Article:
Returning to our previous example, let’s say we have an iOS application with two sliders (sliderA and sliderB) and we wish to continously update a label (labelC) with the same expression we used before (A * 2 + B):

1. combineLatest(sliderA.rx_value, sliderB.rx_value) {
2.      $0 * 2 + $1
3. }.map {
4.      "Sum of slider values is ($0)"
5.  }.bindTo(labelC.rx_text)  

We take advantage of the rx_value extension of the UISlider class that transforms the slider’s value property into an observable type that emits an item when its value changes. By applying the combineLatest() operation on both slider’s observable types, we create a new observable type that emits items whenever any of its source streams emits an item. The resulting emission is a tuple with both slider’s values that can be transformed in the operation callback (line 2). Then, we map the transformed value into an informative string (line 4) and bind its value to our label (line 5).

By composing three independent operations (combineLatest(), map() and bindTo()) we were able to concisely express a relationship between three objects and continuously update our application’s UI, reacting accordingly to changes in the application state.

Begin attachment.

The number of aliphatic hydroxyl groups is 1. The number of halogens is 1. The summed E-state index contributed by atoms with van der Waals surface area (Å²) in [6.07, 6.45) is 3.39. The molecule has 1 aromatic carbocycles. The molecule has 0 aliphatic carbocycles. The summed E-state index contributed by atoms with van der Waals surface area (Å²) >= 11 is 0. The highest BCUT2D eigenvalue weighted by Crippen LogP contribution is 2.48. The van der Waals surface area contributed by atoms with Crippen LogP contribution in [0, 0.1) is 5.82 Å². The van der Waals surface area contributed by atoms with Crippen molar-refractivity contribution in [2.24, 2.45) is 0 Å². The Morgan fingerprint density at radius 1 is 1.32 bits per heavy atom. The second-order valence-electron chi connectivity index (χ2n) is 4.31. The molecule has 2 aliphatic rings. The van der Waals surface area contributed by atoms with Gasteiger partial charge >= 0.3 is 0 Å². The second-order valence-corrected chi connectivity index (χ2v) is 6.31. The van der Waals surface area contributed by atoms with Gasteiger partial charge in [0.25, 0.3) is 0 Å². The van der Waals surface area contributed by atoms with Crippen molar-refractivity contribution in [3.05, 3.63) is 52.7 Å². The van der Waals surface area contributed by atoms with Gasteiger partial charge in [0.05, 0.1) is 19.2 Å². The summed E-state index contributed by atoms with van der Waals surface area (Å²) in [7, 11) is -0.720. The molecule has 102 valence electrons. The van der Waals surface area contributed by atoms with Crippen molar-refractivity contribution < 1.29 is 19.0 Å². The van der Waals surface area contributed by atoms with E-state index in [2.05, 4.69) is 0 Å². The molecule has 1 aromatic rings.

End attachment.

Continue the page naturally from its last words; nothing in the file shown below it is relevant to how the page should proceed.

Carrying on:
What’s next?

We are only scratching the surface on what you can do with RxSwift.

In the sample source code, you will find an example on how to download online resources using chainable asynchronous tasks. Be sure to check it out if this article sparked your curiosity.

Then take some time to read the documentation and learn about the several other API extensions that will help you develop iOS apps in a more functional and expressive way.

Discover how patterns in Swift can help you to deal with a large number of similar objects in our article Using the Flyweight Pattern.

About the author

Milton Moura (@mgcm) is a freelance iOS developer based in Portugal. He has worked professionally in several industries, from aviation to telecommunications and energy and is now fully dedicated to creating amazing applications using Apple technologies. With a passion for design and user interaction, he is also very interested in new approaches to software development. You can find out more at http://defaultbreak.com